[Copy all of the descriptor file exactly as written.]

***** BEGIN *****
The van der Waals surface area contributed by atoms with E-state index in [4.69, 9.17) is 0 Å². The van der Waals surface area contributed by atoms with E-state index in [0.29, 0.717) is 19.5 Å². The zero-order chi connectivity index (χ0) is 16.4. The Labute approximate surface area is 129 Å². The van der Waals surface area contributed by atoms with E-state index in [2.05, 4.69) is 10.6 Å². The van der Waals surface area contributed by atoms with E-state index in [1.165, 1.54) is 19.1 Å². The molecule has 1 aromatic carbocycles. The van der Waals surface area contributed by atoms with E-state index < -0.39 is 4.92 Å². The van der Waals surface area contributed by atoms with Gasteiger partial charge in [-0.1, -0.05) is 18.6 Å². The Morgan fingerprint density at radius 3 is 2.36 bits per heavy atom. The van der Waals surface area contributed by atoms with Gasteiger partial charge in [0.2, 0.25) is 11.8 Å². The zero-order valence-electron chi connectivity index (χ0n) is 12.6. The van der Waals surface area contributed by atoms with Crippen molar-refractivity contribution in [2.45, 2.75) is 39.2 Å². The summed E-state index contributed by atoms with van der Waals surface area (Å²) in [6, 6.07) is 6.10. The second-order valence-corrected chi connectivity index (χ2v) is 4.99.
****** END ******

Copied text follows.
The van der Waals surface area contributed by atoms with E-state index in [4.69, 9.17) is 0 Å². The van der Waals surface area contributed by atoms with E-state index in [0.29, 0.717) is 19.5 Å². The zero-order chi connectivity index (χ0) is 16.4. The Labute approximate surface area is 129 Å². The van der Waals surface area contributed by atoms with E-state index in [2.05, 4.69) is 10.6 Å². The van der Waals surface area contributed by atoms with E-state index in [1.165, 1.54) is 19.1 Å². The molecule has 1 aromatic carbocycles. The van der Waals surface area contributed by atoms with E-state index < -0.39 is 4.92 Å². The van der Waals surface area contributed by atoms with Gasteiger partial charge in [-0.1, -0.05) is 18.6 Å². The Morgan fingerprint density at radius 3 is 2.36 bits per heavy atom. The van der Waals surface area contributed by atoms with Gasteiger partial charge in [0.2, 0.25) is 11.8 Å². The zero-order valence-electron chi connectivity index (χ0n) is 12.6. The van der Waals surface area contributed by atoms with Crippen molar-refractivity contribution in [2.45, 2.75) is 39.2 Å². The summed E-state index contributed by atoms with van der Waals surface area (Å²) in [6, 6.07) is 6.10. The second-order valence-corrected chi connectivity index (χ2v) is 4.99.